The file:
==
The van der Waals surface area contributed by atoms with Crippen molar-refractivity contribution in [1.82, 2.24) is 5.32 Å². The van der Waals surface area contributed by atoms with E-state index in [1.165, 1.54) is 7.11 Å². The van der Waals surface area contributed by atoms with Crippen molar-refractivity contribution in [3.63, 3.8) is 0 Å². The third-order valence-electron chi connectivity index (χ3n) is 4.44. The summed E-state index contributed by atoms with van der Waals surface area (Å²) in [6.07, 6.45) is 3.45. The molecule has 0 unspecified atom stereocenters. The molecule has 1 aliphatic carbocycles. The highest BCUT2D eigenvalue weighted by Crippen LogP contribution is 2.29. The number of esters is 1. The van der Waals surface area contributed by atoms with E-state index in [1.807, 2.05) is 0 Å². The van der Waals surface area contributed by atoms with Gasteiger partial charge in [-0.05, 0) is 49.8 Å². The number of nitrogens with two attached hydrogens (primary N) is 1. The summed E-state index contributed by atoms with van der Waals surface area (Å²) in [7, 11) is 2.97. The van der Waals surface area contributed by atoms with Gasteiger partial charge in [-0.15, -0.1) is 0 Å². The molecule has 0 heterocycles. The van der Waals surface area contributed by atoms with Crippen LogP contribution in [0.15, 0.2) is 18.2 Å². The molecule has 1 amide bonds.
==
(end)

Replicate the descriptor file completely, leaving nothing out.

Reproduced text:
The van der Waals surface area contributed by atoms with Crippen molar-refractivity contribution in [1.82, 2.24) is 5.32 Å². The van der Waals surface area contributed by atoms with E-state index in [1.165, 1.54) is 7.11 Å². The van der Waals surface area contributed by atoms with Crippen molar-refractivity contribution in [3.63, 3.8) is 0 Å². The third-order valence-electron chi connectivity index (χ3n) is 4.44. The summed E-state index contributed by atoms with van der Waals surface area (Å²) in [6.07, 6.45) is 3.45. The molecule has 0 unspecified atom stereocenters. The molecule has 1 aliphatic carbocycles. The highest BCUT2D eigenvalue weighted by Crippen LogP contribution is 2.29. The number of esters is 1. The van der Waals surface area contributed by atoms with E-state index in [1.807, 2.05) is 0 Å². The van der Waals surface area contributed by atoms with Gasteiger partial charge in [-0.05, 0) is 49.8 Å². The number of nitrogens with two attached hydrogens (primary N) is 1. The summed E-state index contributed by atoms with van der Waals surface area (Å²) in [7, 11) is 2.97. The van der Waals surface area contributed by atoms with Gasteiger partial charge in [-0.15, -0.1) is 0 Å². The molecule has 0 heterocycles. The van der Waals surface area contributed by atoms with Crippen LogP contribution in [0.15, 0.2) is 18.2 Å². The molecule has 1 amide bonds.